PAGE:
Solenoid valves are extremely versatile. They can be utilized in several various and distinctive system applications handling air, water, oil, gas, steam… just about any liquid or aeriform substance.
Another issue that’s nice regarding coil valves is that they’re a awfully economical means that of automatic flow management for liquids and gases. These forms of valves need very little wiring, expense, and energy compared to alternative valves.

Solenoid valves have a tough time with dirty or contaminated fluids/gases. Foreign matter will accumulate within the core tubes and impede operation.
It’s conjointly important that the correct voltage is applied to those valves. Too little and it won’t open or shut, could cause “chattering” and excessive noise, and will wear faster. Overvoltage can generate an excessive amount of heat and untimely wear the coil.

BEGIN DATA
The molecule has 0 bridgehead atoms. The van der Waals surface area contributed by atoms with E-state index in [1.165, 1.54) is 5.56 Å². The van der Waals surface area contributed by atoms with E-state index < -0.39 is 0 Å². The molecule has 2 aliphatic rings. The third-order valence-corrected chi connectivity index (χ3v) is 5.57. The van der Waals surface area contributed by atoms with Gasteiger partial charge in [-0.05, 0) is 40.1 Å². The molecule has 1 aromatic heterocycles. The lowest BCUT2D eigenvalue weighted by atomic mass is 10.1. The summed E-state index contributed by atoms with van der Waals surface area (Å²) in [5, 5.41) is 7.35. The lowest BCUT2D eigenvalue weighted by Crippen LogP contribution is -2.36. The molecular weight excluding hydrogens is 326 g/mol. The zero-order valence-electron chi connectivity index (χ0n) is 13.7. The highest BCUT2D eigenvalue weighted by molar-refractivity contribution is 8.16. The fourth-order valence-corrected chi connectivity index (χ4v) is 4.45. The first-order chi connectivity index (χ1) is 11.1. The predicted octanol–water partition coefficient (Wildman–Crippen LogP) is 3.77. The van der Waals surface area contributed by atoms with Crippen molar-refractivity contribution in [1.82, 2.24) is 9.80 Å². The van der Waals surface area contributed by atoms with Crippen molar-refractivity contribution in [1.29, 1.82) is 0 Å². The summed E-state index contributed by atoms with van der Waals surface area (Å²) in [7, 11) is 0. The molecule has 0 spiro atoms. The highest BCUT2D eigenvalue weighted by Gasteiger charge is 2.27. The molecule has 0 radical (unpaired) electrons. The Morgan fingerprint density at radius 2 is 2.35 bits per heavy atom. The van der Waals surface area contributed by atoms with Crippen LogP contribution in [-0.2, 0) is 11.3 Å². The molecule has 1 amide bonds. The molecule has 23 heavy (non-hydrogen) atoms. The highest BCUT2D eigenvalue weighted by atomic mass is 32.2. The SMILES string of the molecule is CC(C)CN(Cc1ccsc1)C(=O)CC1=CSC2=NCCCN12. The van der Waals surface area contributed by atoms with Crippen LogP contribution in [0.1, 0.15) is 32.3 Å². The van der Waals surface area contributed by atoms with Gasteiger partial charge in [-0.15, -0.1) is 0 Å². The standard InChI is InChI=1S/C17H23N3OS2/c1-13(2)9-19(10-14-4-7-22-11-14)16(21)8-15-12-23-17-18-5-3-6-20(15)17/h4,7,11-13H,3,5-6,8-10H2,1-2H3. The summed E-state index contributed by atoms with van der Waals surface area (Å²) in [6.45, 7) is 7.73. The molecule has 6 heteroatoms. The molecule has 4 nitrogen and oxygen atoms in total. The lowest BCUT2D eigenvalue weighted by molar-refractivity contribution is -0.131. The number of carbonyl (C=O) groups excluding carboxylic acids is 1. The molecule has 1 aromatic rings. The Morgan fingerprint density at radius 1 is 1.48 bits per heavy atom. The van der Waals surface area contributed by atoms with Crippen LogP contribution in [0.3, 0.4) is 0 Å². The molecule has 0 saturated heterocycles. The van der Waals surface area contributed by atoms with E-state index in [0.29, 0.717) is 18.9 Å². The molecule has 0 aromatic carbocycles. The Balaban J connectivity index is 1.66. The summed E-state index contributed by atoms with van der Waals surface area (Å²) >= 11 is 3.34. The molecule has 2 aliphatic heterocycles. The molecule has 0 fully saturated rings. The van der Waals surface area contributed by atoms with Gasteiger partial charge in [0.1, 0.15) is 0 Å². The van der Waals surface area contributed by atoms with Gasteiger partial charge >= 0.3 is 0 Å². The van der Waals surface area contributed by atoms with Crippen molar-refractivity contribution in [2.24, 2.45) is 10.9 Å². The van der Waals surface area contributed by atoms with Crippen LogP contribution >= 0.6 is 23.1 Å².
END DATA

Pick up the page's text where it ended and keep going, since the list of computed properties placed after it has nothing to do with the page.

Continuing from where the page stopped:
They’re also sensitive to moisture. Moisture within the coil enclosure can cause the coil to fail, and also the valve to prevent opening/closing.
If you’re thinking a coil valve can be right for your application, talk over with engineer seasoned in selection/sizing of those forms of valves. Doing thus can facilitate your system perform at its highest potency, whereas requiring less maintenance.

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